Christine Sun Kim
Aug 5-28, 2016
At Display, Berlin
for Project Space Festival
DISPLAY features two artistic positions: the duo Christine Sun Kim and Thomas Mader with the very recent video Classified Digits and the duo Carrie McIlwain and Johanna Ackva with their renewed performance Women and Watery Man, invited for a ritual. INDEX wishes to point towards a dialogue between the parties, including the audience, to explore and rethink the production of saying and showing personal intentions, within the codifications of language. This is a trail that leads to the negotiation of our physical presence in the ways that we communicate or mis-communicate. INDEX is part of the Project Space Festival, Berlin 2016, which invites visitors on a month-long trip through Berlin’s independent art scene. During the Festival, 30 Project Spaces will open their doors for a new event occurring every day of August. Each participating space will realize one event within a 24-hour period. The program of the festival is as diverse as its participating project spaces: planned events include performative city tours, one-day-only exhibitions, and culinary get-togethers.
Indexes that either allow or inhibit the establishment of communication exist in both signed as well as spoken languages. Some differ radically depending on a variety of social, economic and geographical factors while others are universally understood. Seemingly small and fleeting gestures can determine a sense of affiliation or a feeling of rejection. In American Sign Language (ASL), a language in which nuances like face markers (eyebrows, lip movement, etc.) can radically alter the context of one sign or re-contextualize meaning entirely, the commonly recognized hand shapes that are typically used to show different classes of things, shapes, and sizes are called “classifiers.” The index finger is a classifier for “person”. This single finger is enough to identify every possible individual and for us to identify with it. It is a placeholder that can be manipulated at will. For “Classified Digits” this finger will be hurled into a series of awkward yet commonly experienced social situations by Christine Sun Kim, a native ASL speaker and Thomas Mader, an ASL learner.
Christine Sun Kim (US) uses the medium of sound through technology, performance, and drawing to investigate her relationship with sound and spoken languages. Selected exhibitions and performances have been held at: Sound Live Tokyo, Tokyo; White Space, Beijing (solo); Carroll/Fletcher, London (solo); nyMusikk, Oslo; and the Museum of Modern Art / PS1, New York. Kim was awarded TED and MIT Media Lab Fellowships. Thomas Mader (DE) is a multi-media artist focusing on questions of nationhood, national identity and identity in general. Selected exhibitions and performances have been held at: GFZK/Leipzig, Instituto Tomie Ohtake/São Paulo, SAVAC/Toronto, NGBK/Berlin, Bus Projects/Melbourne.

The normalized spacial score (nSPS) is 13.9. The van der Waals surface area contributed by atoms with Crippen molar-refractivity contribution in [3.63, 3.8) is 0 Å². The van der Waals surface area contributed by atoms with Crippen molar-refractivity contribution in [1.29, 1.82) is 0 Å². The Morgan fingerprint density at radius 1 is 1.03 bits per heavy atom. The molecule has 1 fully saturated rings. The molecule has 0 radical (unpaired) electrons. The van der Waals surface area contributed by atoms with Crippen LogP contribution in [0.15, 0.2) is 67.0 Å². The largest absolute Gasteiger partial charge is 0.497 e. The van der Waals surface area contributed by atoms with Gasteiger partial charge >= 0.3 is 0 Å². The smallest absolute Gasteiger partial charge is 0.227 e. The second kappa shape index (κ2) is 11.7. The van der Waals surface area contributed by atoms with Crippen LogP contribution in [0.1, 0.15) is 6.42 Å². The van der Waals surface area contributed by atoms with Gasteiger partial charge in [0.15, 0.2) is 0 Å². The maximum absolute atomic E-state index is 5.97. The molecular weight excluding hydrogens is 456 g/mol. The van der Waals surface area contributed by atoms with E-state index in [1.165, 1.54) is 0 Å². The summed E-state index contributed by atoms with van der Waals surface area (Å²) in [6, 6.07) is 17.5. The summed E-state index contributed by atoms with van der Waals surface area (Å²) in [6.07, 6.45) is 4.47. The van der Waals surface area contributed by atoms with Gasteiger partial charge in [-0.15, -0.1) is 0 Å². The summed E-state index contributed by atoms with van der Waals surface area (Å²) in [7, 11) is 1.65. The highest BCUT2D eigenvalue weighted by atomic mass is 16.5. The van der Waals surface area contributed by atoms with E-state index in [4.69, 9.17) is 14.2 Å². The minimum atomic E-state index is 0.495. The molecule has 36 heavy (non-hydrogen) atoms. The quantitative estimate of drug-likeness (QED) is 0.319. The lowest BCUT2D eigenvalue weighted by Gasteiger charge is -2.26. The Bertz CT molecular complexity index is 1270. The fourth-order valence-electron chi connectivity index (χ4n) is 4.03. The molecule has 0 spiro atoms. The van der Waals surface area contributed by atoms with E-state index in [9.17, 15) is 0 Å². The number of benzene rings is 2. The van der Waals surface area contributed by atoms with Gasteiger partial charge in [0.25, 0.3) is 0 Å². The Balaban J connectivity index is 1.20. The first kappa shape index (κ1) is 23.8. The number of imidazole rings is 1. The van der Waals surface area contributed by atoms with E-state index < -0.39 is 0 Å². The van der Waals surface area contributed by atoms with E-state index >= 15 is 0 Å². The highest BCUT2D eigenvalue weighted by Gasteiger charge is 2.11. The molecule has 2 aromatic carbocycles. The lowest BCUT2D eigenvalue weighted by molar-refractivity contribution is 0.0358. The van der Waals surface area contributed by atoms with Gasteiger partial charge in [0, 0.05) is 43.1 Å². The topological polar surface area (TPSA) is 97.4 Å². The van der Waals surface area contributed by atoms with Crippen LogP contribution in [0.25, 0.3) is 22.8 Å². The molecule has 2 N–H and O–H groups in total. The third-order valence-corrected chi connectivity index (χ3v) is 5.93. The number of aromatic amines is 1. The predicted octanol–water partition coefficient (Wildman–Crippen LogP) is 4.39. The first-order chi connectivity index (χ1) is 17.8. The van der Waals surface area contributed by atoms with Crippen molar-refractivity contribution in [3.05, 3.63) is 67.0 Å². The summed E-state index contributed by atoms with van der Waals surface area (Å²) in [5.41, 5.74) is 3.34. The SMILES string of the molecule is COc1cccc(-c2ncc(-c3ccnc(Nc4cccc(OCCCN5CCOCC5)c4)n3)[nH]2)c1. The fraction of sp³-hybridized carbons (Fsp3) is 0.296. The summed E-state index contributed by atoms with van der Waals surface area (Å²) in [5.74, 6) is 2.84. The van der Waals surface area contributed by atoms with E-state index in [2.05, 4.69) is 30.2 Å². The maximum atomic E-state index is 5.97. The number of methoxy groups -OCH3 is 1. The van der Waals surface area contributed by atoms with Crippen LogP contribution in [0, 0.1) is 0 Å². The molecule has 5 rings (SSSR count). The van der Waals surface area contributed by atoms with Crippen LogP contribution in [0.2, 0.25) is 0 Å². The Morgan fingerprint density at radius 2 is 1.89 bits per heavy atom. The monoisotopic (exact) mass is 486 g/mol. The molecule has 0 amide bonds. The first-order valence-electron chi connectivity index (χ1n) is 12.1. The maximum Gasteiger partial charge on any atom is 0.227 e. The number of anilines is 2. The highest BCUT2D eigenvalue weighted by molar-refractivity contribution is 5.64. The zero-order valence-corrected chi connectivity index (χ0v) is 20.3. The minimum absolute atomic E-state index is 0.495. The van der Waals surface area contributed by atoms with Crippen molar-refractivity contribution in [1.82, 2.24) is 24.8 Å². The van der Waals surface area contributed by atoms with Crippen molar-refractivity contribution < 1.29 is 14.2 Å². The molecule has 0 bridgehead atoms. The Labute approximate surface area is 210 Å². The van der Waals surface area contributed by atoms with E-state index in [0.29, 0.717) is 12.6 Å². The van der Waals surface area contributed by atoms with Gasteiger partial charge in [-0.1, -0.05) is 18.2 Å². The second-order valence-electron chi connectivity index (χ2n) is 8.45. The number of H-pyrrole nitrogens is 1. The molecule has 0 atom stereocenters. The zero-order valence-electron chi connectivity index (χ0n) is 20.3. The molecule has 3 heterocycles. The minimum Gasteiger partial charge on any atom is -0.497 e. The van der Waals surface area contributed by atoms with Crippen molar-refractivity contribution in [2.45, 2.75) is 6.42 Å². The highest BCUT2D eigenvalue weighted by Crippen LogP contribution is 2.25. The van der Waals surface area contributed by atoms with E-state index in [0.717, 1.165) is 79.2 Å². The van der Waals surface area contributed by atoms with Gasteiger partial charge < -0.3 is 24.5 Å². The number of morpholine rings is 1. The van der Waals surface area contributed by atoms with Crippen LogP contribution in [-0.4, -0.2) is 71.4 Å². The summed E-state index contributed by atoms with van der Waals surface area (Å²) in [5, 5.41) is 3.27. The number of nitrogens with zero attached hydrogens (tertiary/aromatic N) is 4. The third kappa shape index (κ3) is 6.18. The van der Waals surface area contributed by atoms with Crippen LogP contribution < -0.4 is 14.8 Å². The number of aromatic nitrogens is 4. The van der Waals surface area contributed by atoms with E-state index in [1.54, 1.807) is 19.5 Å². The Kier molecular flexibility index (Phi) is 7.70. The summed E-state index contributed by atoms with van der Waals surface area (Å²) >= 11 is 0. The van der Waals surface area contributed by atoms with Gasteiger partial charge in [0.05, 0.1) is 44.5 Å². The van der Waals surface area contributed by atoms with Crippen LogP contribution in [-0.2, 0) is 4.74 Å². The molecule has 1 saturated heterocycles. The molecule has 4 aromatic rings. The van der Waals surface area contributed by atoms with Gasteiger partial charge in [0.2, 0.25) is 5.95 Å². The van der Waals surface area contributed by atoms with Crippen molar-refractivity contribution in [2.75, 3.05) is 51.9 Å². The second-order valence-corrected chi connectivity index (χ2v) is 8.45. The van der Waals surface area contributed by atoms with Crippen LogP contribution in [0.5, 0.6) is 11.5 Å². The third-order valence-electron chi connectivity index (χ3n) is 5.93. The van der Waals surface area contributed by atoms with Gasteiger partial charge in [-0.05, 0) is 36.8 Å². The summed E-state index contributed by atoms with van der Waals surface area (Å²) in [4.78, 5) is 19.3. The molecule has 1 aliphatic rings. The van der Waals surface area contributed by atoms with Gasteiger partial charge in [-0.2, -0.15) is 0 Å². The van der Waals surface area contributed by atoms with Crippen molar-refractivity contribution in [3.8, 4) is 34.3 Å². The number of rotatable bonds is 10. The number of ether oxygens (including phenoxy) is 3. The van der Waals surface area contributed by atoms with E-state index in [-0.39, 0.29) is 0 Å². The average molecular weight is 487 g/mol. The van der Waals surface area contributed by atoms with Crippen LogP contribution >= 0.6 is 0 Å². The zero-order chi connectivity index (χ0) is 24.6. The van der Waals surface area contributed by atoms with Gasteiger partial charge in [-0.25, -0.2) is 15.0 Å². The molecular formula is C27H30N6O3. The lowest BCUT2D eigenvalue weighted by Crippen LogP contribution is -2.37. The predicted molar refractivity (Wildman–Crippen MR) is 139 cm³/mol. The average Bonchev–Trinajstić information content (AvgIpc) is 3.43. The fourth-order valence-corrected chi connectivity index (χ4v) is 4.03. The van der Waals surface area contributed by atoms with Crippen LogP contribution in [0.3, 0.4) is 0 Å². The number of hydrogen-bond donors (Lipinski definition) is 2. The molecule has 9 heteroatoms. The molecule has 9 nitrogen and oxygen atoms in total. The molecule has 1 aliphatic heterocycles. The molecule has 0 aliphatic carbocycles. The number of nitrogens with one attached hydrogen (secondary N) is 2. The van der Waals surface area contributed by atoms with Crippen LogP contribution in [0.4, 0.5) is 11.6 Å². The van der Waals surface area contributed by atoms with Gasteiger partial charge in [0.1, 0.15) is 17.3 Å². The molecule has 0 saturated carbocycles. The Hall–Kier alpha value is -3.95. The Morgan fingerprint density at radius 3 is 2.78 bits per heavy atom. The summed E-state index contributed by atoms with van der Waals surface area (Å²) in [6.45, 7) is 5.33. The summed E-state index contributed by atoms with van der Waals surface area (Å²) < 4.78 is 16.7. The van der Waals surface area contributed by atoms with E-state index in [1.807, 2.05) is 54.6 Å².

WOMEN AND WATERY MEN
For this exhibition, the artists pursue their practice of bathing and talking together. Fluid conversations arises about cultural and personal histories and reflects upon: What can be said?, Who has spoken? and How the speaking about of bodies, gender, and hygiene manifests shame and paradoxical limits?. The bath as a site of intimacy spills into public and audience space, through the invitations to eat, witness and listen, while the conversation floods to a physical and sound communication within the space. The video shown after the night of the performance contains fragments from the hour-long baths which they took in the kitchen with their guests, invited to share the same bathwater but also their thoughts and ideas. It is displayed in the bathtub that has hosted these voyages. Guest list: Florian Feigl, Juan Felipe Amaya Gonzalez, Josephine Brinkmann, Max Hilsamer, Zwoisy Mears-Clarke
Carrie McIlwain (US) and Johanna Ackva (DE) born in the 1980’s from different yet equally beautiful mothers, met during each of their second BA studies at the Hochschulübergreifendes Zentrum Tanz (HZT) in the Dance, Context, Choreography program. They have since worked on a number of commingled projects. In The Agreement – An Effort of Collection (Uferstudios 2014), and a second version [dry title] (Hamburger Bahnhof 2015). They worked within a larger group of collaborators to make the often elusive or invisible aspects of art and labor visible for spectators via the production and collection of sweat from each others bodies. In a continued questioning of togetherness and individuality, they instigated the regular open meetings, which became known as Anarchy practice group (2015), an aspect of which is the ongoing band practice (Schrieking Holes) which has ultimately led the two into a practice of sharing the intimate space and ritual of bathing. Women and Watery Men (Uferstudios 2015) invited the audience to partake of their bath water consisting of vegetable soup while also sharing the space of their conversation. In which they discuss an Ancient Greek notion of femininity as a leaking, polluted and border-less matter, the discussion bleeds from theoretical concerns to personal and emotional concerns about the codification of bodies. This project was most recently a part of the Sweet Peep Salon.